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I have an HTML file and I am interested in the data enclosed by <pre> </pre> tags. Is there a one-liner that can do achieve this?

Sample file :

Hello There!
John   Working
Kathy  Working
Mary   Working
Kim    N/A

Output should be :


Much appreciated guys, thank you!

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up vote 1 down vote accepted

My Perl-fu is weak, but this works for your example:

$ cat file.html | perl -e'while(<>){if(/<\/pre>/){$a=0;}if($a){print}if(/<pre>/){$a=1;}}' | cut -f1 -d' '
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Awesome, it works! Just out of curiosity, can we achieve the same using 'sed'? sed -n '/pre/=' file.txt (fetches line numbers) --> sed -n '76,216p' file.txt (print lines fetched from the above sed). How to integrate them both? – ThinkCode May 24 '10 at 17:25

Get your hands on the twig tools. One of the things it has is something called xml_grep. Your problem reduces into

cat foo.txt | xml_grep --nowrap pre 

pre is an xpath expression. Followed by some simple text processing and this will work even if your XML is formatted differently.

Word of advice - don't use sed and other stream based text processing tools to manipulate structured data like XML. Use a proper parser.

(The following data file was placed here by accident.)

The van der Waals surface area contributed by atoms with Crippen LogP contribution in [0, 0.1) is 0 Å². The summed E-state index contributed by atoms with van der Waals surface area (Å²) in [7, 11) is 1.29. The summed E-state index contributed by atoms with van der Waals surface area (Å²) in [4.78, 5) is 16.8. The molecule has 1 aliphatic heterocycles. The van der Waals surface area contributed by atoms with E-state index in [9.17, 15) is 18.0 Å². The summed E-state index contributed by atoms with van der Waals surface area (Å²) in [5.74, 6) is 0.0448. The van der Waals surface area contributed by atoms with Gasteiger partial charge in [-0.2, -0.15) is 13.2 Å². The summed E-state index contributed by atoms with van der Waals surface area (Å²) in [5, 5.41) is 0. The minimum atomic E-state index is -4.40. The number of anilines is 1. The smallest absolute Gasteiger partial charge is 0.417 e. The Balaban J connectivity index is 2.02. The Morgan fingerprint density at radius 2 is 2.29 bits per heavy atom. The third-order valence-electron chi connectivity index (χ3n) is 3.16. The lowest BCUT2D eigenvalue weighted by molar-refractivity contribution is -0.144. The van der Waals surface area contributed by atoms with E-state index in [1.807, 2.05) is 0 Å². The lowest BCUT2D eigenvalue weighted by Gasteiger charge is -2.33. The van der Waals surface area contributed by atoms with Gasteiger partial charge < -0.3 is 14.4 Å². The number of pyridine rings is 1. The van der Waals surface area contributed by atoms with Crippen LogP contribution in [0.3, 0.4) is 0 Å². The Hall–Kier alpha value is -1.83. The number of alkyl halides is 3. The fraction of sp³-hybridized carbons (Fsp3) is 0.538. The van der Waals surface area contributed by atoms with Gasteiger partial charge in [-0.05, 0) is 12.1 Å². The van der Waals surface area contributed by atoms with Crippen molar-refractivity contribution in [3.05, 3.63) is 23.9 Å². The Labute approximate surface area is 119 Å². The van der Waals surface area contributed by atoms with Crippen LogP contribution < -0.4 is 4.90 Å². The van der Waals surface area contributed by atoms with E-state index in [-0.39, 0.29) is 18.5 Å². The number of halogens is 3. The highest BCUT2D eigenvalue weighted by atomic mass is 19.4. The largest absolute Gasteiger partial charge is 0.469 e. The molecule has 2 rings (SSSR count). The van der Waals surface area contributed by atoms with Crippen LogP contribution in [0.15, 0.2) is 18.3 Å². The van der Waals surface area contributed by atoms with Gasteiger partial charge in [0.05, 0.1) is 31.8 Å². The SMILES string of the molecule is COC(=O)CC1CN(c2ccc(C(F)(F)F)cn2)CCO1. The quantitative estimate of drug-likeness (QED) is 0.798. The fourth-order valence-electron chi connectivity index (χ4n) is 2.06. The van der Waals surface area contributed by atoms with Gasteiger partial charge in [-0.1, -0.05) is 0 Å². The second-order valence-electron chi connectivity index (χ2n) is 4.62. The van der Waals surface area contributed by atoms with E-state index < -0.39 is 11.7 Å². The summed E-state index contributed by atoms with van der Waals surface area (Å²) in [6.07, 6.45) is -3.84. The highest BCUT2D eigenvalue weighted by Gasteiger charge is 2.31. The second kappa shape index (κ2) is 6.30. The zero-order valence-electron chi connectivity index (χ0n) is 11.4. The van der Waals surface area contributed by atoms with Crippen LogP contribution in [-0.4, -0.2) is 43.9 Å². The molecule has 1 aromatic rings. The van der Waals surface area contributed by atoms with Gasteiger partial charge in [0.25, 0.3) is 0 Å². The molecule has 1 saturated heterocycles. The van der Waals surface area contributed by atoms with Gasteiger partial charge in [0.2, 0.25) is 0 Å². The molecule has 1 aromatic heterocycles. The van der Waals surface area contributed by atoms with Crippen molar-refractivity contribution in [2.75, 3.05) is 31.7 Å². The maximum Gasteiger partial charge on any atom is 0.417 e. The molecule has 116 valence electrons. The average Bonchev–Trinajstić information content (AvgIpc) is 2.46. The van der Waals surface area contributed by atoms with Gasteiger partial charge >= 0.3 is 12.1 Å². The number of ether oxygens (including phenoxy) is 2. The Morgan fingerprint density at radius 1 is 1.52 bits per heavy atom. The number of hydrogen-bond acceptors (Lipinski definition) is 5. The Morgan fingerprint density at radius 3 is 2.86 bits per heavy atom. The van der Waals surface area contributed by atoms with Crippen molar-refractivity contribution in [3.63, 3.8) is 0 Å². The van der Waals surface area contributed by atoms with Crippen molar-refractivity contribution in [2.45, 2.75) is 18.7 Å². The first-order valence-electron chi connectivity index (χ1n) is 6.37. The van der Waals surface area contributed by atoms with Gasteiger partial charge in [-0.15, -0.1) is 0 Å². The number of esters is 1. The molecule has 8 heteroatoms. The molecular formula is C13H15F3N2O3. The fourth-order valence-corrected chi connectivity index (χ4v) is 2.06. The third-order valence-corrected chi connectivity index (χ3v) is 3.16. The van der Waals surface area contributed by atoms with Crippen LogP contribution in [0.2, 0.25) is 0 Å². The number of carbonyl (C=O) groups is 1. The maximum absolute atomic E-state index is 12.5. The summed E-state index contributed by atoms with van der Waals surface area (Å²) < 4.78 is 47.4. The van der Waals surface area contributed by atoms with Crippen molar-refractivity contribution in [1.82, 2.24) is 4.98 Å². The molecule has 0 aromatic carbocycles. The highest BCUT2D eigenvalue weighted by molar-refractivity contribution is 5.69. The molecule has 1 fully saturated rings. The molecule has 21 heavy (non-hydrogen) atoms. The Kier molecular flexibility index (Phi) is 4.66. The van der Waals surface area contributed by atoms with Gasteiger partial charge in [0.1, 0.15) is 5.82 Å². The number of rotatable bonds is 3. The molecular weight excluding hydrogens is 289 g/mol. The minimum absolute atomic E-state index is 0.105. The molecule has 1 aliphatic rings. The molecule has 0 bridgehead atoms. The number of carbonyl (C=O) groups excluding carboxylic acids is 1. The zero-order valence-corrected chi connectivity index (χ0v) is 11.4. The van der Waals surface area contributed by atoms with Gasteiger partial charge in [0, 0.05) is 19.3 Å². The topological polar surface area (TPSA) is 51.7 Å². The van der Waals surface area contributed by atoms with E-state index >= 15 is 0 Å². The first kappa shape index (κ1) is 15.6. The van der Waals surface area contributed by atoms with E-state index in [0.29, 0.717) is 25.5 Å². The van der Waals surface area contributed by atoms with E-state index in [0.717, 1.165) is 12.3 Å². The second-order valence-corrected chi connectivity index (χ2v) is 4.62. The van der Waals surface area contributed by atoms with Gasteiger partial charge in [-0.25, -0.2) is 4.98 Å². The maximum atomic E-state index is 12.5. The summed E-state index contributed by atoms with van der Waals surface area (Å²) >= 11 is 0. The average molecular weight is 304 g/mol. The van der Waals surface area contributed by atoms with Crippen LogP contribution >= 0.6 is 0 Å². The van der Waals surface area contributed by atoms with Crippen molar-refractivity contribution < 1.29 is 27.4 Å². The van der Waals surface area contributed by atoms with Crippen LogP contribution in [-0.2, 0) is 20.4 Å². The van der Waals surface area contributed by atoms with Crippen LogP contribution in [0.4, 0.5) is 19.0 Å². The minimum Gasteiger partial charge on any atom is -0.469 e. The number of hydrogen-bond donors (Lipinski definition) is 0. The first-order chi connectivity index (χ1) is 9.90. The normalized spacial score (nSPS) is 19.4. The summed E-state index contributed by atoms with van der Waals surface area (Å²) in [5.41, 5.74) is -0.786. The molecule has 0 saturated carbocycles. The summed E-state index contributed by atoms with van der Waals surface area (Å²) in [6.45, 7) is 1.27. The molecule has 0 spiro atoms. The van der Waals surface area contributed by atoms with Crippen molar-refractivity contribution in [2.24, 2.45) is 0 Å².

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Sounds like a great tool. I don't know how to install and I don't want to ask my admin to install them for me, looking for something quick and easy to finish my task. One Up though :) – ThinkCode May 24 '10 at 17:42
Thanks. Be warned though. If your input changes slightly, raw text based parsing of XML will break. – Noufal Ibrahim May 28 '10 at 10:11

If you have XHTML then use xmlstarlet. If you don't then pass it through HTML Tidy first, and turn it into XHTML.

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Is there a solution using 'sed'? Thank you.. – ThinkCode May 24 '10 at 17:07

Since you specifically asked about a solution using sed... Assuming that the interesting lines are always between lines containing <pre> and </pre> (appearing exactly like that) and that the interesting content is never on the same line than the opening or closing tag, and assuming that the first such block is the only one you want to extract, and assuming that while you understand that this is really the wrong way to solve this problem you still want to do it, then you could do this using sed for example like this:

sed '1,/<pre>/d;/<\/pre>/,$d'

It deletes all lines from the first up to the one containing <pre> and all lines from the one containing </pre> to the last.

(FWIW, I would rather use an XPath expression for selecting the interesting content. For example using xmlstarlet as suggested by Ignacio Vazquez-Abrams it could go like this: xmlstarlet sel -t -v /html/body/pre.)

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I like your solution too, thanks! – ThinkCode May 25 '10 at 1:03

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